VATICAN CITY (CNS) — All workers should feel welcomed by the church and know that their needs and problems are taken seriously, Pope Francis said. In fact, labor and employment are experiencing “a phase of transformation that needs to be accompanied,” he told members of Italy’s Movement of Christian Workers during an audience at the Vatican on Dec. 9. “Social inequalities, forms of slavery and exploitation, family poverty due to the lack of work or poorly paid work are realities that must be listened to in our church communities. They are more or less forms of exploitation — let us call things by their real name,” he said. The movement, which was celebrating the 50th anniversary of its official establishment, promotes the church’s teachings and Christian values in society, in the world of work, and in government policies. Pope Francis asked members to make a special commitment to bringing the concerns and problems of workers to the many levels of the church community. “It is important that workers feel at home in parishes, associations, groups, and movements; that their problems are taken seriously, that their call for solidarity can be heard,” the pope told them.

Gomez: Virgin of Guadalupe ‘Leads Us to Jesus,’ Who Shows Way to Peace

LOS ANGELES (CNS) — Our Lady of Guadalupe “always leads us to Jesus, who will show us the way to find peace,” Archbishop José H. Gomez of Los Angeles said on Dec. 4. “Jesus will show us the way to the true happiness and love in our lives,” he told thousands of the faithful gathered for an annual outdoor Mass at East Los Angeles College’s Weingart Stadium. “True conversion is to change the way in which we live,” Archbishop Gomez said in Spanish during his bilingual homily. “Let’s ask our Mother Mary to help us discover what are those small things we need to change in our lives.” He reminded Massgoers of Our Lady of Guadalupe’s message of hope, compassion, unity, and love. “God wants us to remain united, to be close to him and close to each other, especially in our families. Let’s make of our families a model of unity and a place full of love,” the archbishop said. “Our homes should always be where Jesus should be present and a place where all can find love, compassion, and mercy.” The liturgy followed a procession through the streets of East Los Angeles that included “andas,” or decorated handmade carts with framed images or statues brought by families and parish groups to honor the Virgin of Guadalupe. Themed “Holy Mary of Guadalupe, Mother of life and peace, pray for us,” the procession and Mass commemorated the 491st anniversary of the apparitions of Mary to the peasant Juan Diego, who was canonized in 2002 by St. John Paul II.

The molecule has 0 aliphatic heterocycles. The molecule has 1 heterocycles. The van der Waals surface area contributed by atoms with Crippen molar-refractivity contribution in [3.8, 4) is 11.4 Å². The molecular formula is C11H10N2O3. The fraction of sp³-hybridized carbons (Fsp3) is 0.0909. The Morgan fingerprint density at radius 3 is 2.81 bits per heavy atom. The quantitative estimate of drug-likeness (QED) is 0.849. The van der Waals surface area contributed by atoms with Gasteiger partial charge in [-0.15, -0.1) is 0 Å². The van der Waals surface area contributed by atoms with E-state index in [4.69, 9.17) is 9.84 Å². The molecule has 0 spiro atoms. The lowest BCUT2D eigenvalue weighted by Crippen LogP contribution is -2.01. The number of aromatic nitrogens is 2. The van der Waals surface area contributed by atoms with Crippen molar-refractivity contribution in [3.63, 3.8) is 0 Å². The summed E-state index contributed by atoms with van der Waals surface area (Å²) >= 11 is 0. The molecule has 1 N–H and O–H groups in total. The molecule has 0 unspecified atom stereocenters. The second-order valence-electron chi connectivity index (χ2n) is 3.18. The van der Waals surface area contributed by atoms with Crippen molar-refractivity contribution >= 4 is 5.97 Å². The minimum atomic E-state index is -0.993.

U.K. Supreme Court: Buffer Zones Okay at Northern Ireland Abortion Clinics

LONDON (CNS) — The U.K. Supreme Court ruled that a bill to set up exclusion or “buffer” zones around abortion clinics in Northern Ireland does not violate the right to free expression upheld by the European Convention on Human Rights. Court officials announced on Dec. 7 that the legislation to ban “direct” and “indirect” pro-life “influence” within 100 meters of abortion facilities did not infringe the right to free expression upheld by the convention, to which the U.K. is a signatory. It means that pro-life activists in Northern Ireland can legally be prohibited from quiet or silent prayer and from offering leaflets or advice about alternatives to abortions in the vicinity of any clinic. The Abortion Services (Safe Access Zones) Northern Ireland Bill was introduced by former Green Party leader Clare Bailey in September of 2021 and finally approved by the Northern Ireland Assembly on March 24. However, before it could take effect, it was referred to the Supreme Court in London by Dame Brenda King, Attorney General for Northern Ireland, who cited concerns that the legislation omitted a defense of “reasonable excuse” and was therefore incompatible with the European Convention on Human Rights.

Jesuit Father Hernan Paredes celebrates a Spanish-language Mass on the eve of the feast of Our Lady of Guadalupe at Our Lady of Mount Carmel Church in Staten Island, N.Y., Dec. 11, 2022. Our Lady of Mount Carmel-St. Benedicta-St. Mary of the Assumption Parish ministers to a large population of immigrants from Mexico. (CNS photo/Gregory A. Shemitz)